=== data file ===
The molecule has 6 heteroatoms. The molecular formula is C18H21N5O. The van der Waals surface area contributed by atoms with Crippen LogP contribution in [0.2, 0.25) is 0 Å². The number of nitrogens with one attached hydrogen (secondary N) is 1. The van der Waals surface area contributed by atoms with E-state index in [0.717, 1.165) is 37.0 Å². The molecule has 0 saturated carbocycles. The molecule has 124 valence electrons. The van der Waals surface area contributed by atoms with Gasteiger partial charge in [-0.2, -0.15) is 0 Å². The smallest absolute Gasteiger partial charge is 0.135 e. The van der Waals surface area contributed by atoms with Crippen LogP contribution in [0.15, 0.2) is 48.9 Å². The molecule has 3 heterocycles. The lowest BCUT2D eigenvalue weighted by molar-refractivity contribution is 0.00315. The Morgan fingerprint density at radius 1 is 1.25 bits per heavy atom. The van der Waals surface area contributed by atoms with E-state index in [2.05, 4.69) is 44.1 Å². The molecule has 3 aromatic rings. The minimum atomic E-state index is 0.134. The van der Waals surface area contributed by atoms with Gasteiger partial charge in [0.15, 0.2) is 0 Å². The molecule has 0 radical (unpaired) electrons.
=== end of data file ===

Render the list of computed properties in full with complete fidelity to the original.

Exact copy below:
The molecule has 6 heteroatoms. The molecular formula is C18H21N5O. The van der Waals surface area contributed by atoms with Crippen LogP contribution in [0.2, 0.25) is 0 Å². The number of nitrogens with one attached hydrogen (secondary N) is 1. The van der Waals surface area contributed by atoms with E-state index in [0.717, 1.165) is 37.0 Å². The molecule has 0 saturated carbocycles. The molecule has 124 valence electrons. The van der Waals surface area contributed by atoms with Gasteiger partial charge in [-0.2, -0.15) is 0 Å². The smallest absolute Gasteiger partial charge is 0.135 e. The van der Waals surface area contributed by atoms with Crippen LogP contribution in [0.15, 0.2) is 48.9 Å². The molecule has 3 heterocycles. The lowest BCUT2D eigenvalue weighted by molar-refractivity contribution is 0.00315. The Morgan fingerprint density at radius 1 is 1.25 bits per heavy atom. The van der Waals surface area contributed by atoms with E-state index in [2.05, 4.69) is 44.1 Å². The molecule has 3 aromatic rings. The minimum atomic E-state index is 0.134. The van der Waals surface area contributed by atoms with Gasteiger partial charge in [0.15, 0.2) is 0 Å². The molecule has 0 radical (unpaired) electrons.